In addition to the standard hard drives, which begin at a sufficient 320GB, the new MacBook Pro can be outfitted with a solid state drive (SSD). This uses electronic 'flash memory' similar but superior to what's found in a common USB thumb drive.
Solid state drives are phenomenally faster than mechanical hard disks, especially when it comes to starting up and shutting down the laptop. They're also much quieter and can eke out some extra battery life because they have no moving parts.
The downsides are cost and capacity. Apple charges an extra $320 for fitting your 13 inch MacBook Pro with the smallest capacity SSD, which is 128GB. That's almost one-third the size of the standard 320GB hard drive, and you don't get to have both the original hard drive and SSD in the notebook -- so you're paying $320 more for a smaller (but amazingly faster) drive.
If you want the advantages of a solid state drive but can't do with so little space you'll be looking at an extra $820 for a 256GB SSD or a whopping $1,670 for a 512GB drive. Yes, that's almost as much as the 13 inch Core i7 MacBook Pro costs to begin with...
A smaller change is the inclusion of a high-definition webcam, although it remains to be seen whether variable internet speeds between two parties on video calls will make this very useful.
The 13 inch MacBook Pro also adopts Intel's own graphics technology in place of the previous NVIDIA graphics chip for speeding up tasks like photo editing and modest gaming. The 15 inch and 17 inch models offer an optional AMD Radeon graphics chip for higher-end work such as video editing and cutting-edge games.
How the MacBook Pro compares to the MacBook Air
Many business travellers contemplating their next laptop purchase have been considering the ultra-thin and light MacBook Air range, especially since Apple dropped its prices so much.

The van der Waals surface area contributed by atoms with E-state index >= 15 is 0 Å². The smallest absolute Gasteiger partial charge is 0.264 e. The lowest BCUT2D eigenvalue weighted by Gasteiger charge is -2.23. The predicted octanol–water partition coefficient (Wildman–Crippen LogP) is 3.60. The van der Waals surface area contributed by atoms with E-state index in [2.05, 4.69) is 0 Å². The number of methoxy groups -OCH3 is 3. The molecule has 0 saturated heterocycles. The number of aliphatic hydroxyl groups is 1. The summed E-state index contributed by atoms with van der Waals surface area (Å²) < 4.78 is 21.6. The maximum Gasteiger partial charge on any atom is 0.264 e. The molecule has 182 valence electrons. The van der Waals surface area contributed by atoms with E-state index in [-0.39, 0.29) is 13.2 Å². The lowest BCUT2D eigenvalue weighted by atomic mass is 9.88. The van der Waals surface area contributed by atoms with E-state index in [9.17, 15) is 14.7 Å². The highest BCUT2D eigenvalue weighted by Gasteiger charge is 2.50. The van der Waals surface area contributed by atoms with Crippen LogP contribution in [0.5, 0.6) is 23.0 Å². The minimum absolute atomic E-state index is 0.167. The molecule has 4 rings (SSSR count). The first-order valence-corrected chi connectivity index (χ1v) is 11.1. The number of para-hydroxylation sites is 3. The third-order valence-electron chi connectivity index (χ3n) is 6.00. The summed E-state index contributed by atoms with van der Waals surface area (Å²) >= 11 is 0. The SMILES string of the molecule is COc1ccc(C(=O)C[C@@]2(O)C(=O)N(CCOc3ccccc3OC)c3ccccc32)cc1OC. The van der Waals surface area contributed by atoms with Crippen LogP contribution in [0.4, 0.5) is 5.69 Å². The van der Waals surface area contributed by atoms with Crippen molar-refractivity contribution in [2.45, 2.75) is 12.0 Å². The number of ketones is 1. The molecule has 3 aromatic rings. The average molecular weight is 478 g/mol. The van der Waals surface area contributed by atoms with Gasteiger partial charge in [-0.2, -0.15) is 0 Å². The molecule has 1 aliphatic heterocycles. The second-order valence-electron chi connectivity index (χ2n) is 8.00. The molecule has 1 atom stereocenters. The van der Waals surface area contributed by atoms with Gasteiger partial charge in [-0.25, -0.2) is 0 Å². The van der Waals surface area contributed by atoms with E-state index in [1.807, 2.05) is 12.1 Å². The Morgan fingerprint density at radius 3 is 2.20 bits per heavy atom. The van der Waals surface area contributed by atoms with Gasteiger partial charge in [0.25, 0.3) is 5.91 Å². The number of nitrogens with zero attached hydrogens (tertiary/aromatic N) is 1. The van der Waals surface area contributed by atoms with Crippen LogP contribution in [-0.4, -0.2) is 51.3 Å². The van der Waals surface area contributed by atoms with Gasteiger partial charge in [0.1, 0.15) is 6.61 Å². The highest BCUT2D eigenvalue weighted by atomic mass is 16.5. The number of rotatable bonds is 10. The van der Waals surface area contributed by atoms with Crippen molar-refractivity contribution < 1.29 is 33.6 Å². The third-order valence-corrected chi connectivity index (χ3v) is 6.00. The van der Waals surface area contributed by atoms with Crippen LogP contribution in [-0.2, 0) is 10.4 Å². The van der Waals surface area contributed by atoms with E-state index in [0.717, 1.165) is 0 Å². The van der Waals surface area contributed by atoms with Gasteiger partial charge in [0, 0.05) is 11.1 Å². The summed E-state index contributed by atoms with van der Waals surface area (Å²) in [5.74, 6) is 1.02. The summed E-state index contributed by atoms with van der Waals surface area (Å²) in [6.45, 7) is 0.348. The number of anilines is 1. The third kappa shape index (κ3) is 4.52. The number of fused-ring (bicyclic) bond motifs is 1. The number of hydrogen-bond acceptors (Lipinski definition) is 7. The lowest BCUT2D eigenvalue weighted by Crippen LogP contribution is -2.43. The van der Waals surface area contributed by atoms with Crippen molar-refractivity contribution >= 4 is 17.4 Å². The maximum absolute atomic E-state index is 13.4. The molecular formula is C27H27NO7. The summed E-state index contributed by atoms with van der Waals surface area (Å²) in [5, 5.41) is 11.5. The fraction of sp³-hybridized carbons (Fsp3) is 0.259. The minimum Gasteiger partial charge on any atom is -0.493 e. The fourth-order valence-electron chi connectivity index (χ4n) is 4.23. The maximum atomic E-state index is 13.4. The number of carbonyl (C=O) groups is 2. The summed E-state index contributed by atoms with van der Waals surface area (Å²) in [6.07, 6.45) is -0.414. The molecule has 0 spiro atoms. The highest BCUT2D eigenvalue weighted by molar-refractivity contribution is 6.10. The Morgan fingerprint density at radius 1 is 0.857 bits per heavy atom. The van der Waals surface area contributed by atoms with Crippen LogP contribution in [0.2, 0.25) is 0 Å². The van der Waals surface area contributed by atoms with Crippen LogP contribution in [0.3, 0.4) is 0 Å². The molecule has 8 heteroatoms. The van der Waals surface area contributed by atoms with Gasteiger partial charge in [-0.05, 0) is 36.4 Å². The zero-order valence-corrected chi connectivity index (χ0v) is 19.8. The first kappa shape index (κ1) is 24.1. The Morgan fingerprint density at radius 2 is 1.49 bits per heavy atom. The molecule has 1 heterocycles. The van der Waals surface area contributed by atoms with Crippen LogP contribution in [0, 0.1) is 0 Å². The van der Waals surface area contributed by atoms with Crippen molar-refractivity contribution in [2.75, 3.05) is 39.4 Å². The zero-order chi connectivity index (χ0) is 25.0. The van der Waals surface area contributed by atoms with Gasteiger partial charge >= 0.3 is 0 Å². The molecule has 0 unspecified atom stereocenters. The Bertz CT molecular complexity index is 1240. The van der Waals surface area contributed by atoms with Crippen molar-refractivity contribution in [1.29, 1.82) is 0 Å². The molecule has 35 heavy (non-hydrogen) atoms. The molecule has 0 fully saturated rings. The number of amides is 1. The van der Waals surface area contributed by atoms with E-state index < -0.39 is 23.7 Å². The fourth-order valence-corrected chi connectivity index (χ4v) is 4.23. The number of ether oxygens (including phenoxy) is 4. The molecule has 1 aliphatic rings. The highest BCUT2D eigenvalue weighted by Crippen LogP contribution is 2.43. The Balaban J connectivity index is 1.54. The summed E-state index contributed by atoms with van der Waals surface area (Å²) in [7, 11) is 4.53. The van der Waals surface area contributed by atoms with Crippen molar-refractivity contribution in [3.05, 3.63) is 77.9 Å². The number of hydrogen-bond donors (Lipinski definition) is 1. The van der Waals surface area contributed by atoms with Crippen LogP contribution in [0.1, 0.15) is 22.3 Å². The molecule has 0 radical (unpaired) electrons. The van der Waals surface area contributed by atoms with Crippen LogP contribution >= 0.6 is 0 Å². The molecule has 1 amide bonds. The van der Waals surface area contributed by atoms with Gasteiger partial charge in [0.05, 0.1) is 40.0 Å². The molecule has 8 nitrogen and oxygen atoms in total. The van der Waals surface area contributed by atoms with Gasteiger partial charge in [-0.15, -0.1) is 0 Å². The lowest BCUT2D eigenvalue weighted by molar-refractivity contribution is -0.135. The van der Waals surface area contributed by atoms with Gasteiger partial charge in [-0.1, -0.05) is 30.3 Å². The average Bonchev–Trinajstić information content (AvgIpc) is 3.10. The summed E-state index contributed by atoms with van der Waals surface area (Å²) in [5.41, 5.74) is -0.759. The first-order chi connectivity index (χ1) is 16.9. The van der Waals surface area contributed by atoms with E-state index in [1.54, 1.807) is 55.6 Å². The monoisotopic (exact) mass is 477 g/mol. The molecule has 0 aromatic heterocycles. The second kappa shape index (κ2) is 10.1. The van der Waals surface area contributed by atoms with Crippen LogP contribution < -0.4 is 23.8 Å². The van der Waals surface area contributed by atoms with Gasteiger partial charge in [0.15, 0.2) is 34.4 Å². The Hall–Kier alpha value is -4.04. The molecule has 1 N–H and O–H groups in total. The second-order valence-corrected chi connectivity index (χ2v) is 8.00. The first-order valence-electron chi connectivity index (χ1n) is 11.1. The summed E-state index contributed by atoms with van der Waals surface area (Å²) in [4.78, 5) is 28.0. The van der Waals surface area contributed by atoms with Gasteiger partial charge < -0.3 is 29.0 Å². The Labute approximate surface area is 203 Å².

The MacBook Pro 13 and MacBook Air 13 both have that near-perfect 13 inch screen size which is large enough for day to day use but sufficiently compact to slip into your carry-on luggage, fit onto airline tray tables and can more easily be used on a plane even when the person in front fully reclines their seat.
But screen size apart, there are many factors between the MacBook Pro or the MacBook Air.
Size and weight: Air's still the winner
The 13" MacBook Air has a clear weight advantage over the 13" MacBook Pro, at a mere 1.06 kg, compared to 2.04 kg.
The MacBook Air is also a lot thinner — 1.7cm at its thickest part, whereas the Pro is 2.41cm.
The MacBook Air makes it weight and size savings by getting rid of the spinning mechanical hard drive of the MacBook Pro in favour of flash memory. The upside of flash memory is that it is ultra-fast compared to traditional hard drives.
Storage capacity: it's your call.
The downside is that because it is much more expensive, it provides smaller storage space. The MacBook Air comes with a maximum 256GB of SSD flash memory storage, whereas the Pro comes with up to a 750GB hard drive.